A lot of questions are emerging about Facebook’s role in this year’s election cycle, especially given the proliferation of sensationalistic and even outright fake news stories, and CEO Mark Zuckerberg has responded.
“I think the idea that fake news on Facebook—of which it’s a very small amount of the content—influenced the election in any way is a pretty crazy idea,” he said on Thursday at the Techonomy conference in Half Moon Bay, Calif., just two days after Donald Trump was elected president, according to media reports.
“There have been hoaxes on the Internet, there were hoaxes before,” he said. “We do our best to make it so that people can report that, and as I said before, we can show people the most meaningful content we can.”
Trump’s victory in the U.S. presidential election stunned many, including polling analysts and the media. Since then, many questions about the role of social media—and mass media at large—have been swirling.
Facebook (fb), in particular, has grown into a powerful tool for sharing information and news articles—or what looks like news articles. In a recent report, BuzzFeed detailed how a slew of teens in Macedonia have been creating entire operations of pushing fake, but very dramatic, news onto the social network, which uses algorithms to decide what each user sees in their News Feeds.
Thus, the argument is that services like Facebook are enabling the viral spread of these faux news articles, and some are asking whether it may have had a significant effect on the election’s outcome. Read more in Fortune‘s Mathew Ingram’s take on why Facebook is partly to blame here.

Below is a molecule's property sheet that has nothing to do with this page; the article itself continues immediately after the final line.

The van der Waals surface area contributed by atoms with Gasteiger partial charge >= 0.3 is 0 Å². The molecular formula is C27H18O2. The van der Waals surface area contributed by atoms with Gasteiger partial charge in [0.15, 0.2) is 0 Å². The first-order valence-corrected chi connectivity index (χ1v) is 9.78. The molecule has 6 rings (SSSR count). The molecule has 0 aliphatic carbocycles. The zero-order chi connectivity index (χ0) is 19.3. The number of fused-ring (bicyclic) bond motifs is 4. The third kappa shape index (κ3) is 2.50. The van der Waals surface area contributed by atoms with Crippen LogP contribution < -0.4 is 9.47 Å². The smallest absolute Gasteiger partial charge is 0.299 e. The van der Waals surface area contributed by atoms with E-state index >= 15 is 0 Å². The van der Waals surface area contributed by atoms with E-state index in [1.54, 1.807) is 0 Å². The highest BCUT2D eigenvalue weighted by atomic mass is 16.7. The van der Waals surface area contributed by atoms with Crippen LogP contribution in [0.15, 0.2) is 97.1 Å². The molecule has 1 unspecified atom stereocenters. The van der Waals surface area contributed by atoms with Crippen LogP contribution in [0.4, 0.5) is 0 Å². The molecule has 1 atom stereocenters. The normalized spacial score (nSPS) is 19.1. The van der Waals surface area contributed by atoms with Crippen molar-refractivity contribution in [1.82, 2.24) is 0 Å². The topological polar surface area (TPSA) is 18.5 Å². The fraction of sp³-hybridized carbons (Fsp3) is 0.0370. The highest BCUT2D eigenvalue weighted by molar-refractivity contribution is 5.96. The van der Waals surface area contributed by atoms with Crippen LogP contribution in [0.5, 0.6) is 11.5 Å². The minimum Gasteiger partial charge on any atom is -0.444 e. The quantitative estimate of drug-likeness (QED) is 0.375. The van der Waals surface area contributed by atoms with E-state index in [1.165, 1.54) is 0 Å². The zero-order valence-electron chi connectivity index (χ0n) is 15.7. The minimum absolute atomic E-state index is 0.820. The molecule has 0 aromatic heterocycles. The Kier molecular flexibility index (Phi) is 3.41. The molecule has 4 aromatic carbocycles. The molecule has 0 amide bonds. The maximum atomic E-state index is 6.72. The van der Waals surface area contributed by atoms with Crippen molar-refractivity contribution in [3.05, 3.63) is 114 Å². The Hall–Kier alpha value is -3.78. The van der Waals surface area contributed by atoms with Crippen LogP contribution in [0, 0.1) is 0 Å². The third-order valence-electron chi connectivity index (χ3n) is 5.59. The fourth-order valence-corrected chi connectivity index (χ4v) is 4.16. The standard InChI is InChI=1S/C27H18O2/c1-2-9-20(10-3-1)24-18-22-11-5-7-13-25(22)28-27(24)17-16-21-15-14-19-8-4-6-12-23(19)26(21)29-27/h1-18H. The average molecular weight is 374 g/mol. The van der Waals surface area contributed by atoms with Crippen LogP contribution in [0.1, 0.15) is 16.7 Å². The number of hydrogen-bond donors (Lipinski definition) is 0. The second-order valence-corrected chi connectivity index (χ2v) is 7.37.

“Part of what I think is going on here is people are trying to understand the results of the election,” Zuckerberg said. “I think there is a certain profound lack of empathy in asserting that the only reason why someone could have voted the way they did is because they saw some fake news.”
Of course, Facebook is sticking to its guns. The social network giant has vehemently denied that it’s a media company, insisting that it’s merely an open technology platform enabling people to connect with each other and share information.
Facebook also argues that its users are exposed to a variety of viewpoints through the service, despite criticism that it’s an echo chamber for each user to have their viewpoints reinforced over and over again. But even Zuckerberg has acknowledged that people don’t tend to click on articles promoting viewpoints different from their own, which only supports the idea of an online echo chamber. And therefore, fewer of those tend to show up in your News Feed.
That’s also where Zuckerberg is both right and wrong. Fake news articles did play a role, but in reaffirming or confirming what people want to believe; probably not so much in swaying most users’ pre-existing beliefs to the point that they entirely changed their minds.
With that said, Zuckerberg’s comments shouldn’t be surprising at all. Even if the company has come to believe its News Feed has had some effect, why would it possibly want to acknowledge that in public?
Doing so would only open the door even louder to calls for Facebook to start regulating the information on its network, and the company has no interest in getting into that messy game. Even when it tried to hire young employees to flag popular news items and write short descriptions of the stories, it was quickly confronted with accusations of bias against right-wing media, and dismantled the entire operation to replace it with algorithms.
Editorial judgement is difficult and carries risks—just ask any member of the media.
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